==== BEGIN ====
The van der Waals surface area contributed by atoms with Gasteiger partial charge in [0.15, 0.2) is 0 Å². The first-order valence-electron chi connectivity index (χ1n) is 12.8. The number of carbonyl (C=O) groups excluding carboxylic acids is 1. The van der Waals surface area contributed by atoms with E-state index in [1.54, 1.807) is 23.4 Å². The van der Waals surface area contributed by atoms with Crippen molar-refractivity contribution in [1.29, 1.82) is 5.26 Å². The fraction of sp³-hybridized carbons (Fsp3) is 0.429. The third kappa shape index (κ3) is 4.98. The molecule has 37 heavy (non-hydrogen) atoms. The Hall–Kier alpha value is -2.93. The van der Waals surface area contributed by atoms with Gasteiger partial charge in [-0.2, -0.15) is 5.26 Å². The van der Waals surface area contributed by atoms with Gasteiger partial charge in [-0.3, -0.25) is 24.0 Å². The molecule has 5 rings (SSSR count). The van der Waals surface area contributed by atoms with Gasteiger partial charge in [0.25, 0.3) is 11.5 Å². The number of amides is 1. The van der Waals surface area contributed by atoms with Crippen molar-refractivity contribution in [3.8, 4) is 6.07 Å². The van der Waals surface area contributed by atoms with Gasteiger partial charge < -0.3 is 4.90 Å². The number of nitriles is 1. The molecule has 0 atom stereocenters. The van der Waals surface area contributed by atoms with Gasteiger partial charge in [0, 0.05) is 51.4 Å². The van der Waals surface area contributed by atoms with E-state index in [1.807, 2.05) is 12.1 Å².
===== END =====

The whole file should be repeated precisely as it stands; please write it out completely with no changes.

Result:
The van der Waals surface area contributed by atoms with Gasteiger partial charge in [0.15, 0.2) is 0 Å². The first-order valence-electron chi connectivity index (χ1n) is 12.8. The number of carbonyl (C=O) groups excluding carboxylic acids is 1. The van der Waals surface area contributed by atoms with E-state index in [1.54, 1.807) is 23.4 Å². The van der Waals surface area contributed by atoms with Crippen molar-refractivity contribution in [1.29, 1.82) is 5.26 Å². The fraction of sp³-hybridized carbons (Fsp3) is 0.429. The third kappa shape index (κ3) is 4.98. The molecule has 37 heavy (non-hydrogen) atoms. The Hall–Kier alpha value is -2.93. The van der Waals surface area contributed by atoms with Gasteiger partial charge in [-0.2, -0.15) is 5.26 Å². The van der Waals surface area contributed by atoms with Gasteiger partial charge in [-0.3, -0.25) is 24.0 Å². The molecule has 5 rings (SSSR count). The van der Waals surface area contributed by atoms with Gasteiger partial charge in [0.25, 0.3) is 11.5 Å². The number of amides is 1. The van der Waals surface area contributed by atoms with Crippen molar-refractivity contribution in [3.8, 4) is 6.07 Å². The van der Waals surface area contributed by atoms with Gasteiger partial charge < -0.3 is 4.90 Å². The number of nitriles is 1. The molecule has 0 atom stereocenters. The van der Waals surface area contributed by atoms with Gasteiger partial charge in [0, 0.05) is 51.4 Å². The van der Waals surface area contributed by atoms with E-state index in [1.807, 2.05) is 12.1 Å².